Not far removed from the spirit of the Cockettes, a theatrical troop of radical, intellectual artists making waves in 1970s San Francisco with their beards and long-train dresses, or of the Sisters of Perpetual Indulgence, which formed during the AIDS epidemic, the Radical Faeries movement has made a place for itself in pop LGBTQIA+ culture. In the third season of the series Queer as Folk (2003) the two main protagonists, Emmet and Michael, attend a gathering, and on arrival are asked to change into fabulous costumes the better to express their inner “me.” In another series, Looking (2014-2015), the main character, Patrick Murray, a handsome if somewhat uptight kid, takes his first hit of ecstasy at a fairyland party in a wood, amid doings not unlike the hijinks of the Radical Faeries. Then there’s the wonderful Shortbus (2006), a cult film that approaches sex in the zaniest ways, taking much of its inspiration from gatherings that director John Cameron Mitchell himself often took part in, as he told Libération in 2011: “I’d heard about it from friends. Astonished and curious, I went to Short Mountain [gathering place of the world’s largest Radical Faeries community, in Tennessee, editor’s note]. I was impressed with how relaxed and nice the communities’ inhabitants were. Naturally, drugs accounted for a big part of their open-mindedness! The thing that really struck me, though, was the way those people had constructed an identity that went against not only heterocentrism but also the worst aspect of the gay community: the tendency to always go along with the majority, with convention […]. You arrive at a gathering carrying not a personal but a social hostility. It’s shocking to encounter a radically different way to live.”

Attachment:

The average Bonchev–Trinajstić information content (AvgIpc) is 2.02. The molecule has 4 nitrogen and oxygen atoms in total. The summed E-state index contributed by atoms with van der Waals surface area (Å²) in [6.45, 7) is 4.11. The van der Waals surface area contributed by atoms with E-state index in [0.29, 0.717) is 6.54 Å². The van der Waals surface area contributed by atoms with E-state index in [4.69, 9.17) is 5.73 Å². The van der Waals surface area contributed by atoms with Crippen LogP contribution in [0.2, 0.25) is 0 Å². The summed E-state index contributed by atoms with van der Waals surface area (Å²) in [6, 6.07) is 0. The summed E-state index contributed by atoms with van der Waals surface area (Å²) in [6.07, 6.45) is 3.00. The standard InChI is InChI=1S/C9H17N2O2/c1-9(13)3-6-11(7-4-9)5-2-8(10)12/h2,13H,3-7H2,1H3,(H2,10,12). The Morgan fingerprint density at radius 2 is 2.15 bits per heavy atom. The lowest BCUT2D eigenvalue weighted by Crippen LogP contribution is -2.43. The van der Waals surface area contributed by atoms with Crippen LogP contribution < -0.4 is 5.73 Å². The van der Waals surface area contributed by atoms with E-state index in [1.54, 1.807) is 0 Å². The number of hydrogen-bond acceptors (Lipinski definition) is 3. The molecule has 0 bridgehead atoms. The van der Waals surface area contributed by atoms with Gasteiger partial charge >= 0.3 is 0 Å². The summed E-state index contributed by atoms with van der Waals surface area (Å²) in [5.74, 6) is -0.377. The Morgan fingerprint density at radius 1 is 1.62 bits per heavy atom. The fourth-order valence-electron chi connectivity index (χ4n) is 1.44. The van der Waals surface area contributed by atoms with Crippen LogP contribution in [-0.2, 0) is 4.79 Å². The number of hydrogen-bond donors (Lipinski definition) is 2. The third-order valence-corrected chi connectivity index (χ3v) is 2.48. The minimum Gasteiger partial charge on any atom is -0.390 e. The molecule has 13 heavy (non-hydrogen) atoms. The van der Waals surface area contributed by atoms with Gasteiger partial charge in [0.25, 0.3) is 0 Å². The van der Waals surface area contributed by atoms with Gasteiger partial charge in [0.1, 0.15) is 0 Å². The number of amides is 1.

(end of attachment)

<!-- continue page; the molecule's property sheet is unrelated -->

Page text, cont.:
It has now been more than 40 years since the birth of the Radical Faeries, and a new militant and politicized queer generation is making its voice heard, calling for greater openness, diversity, body positivity, integration of persons of color, and gender and sexual fluidity. The perpetually evolving philosophy of the Radical Faeries seems more current than ever. The movement was in fact among the first to formulate a powerful critique of the gay milieu’s masculinism as well as of the heterosexual, patriarchal model, all while reconnecting with nature, exploring the role that LGBTQIA+ people can play in protecting the planet, and advocating for the emancipation of Western societies with respect to their amorous and sexual norms. So many milestones on the way to a potential sweet utopia, one that Harry Hay describes in his book Radically Gay, in reference to the Radical Faeries’ first gathering: “It could have been the first time in recent years history that gay men realized that there was something more to do with their sexualities besides simply to accept it.”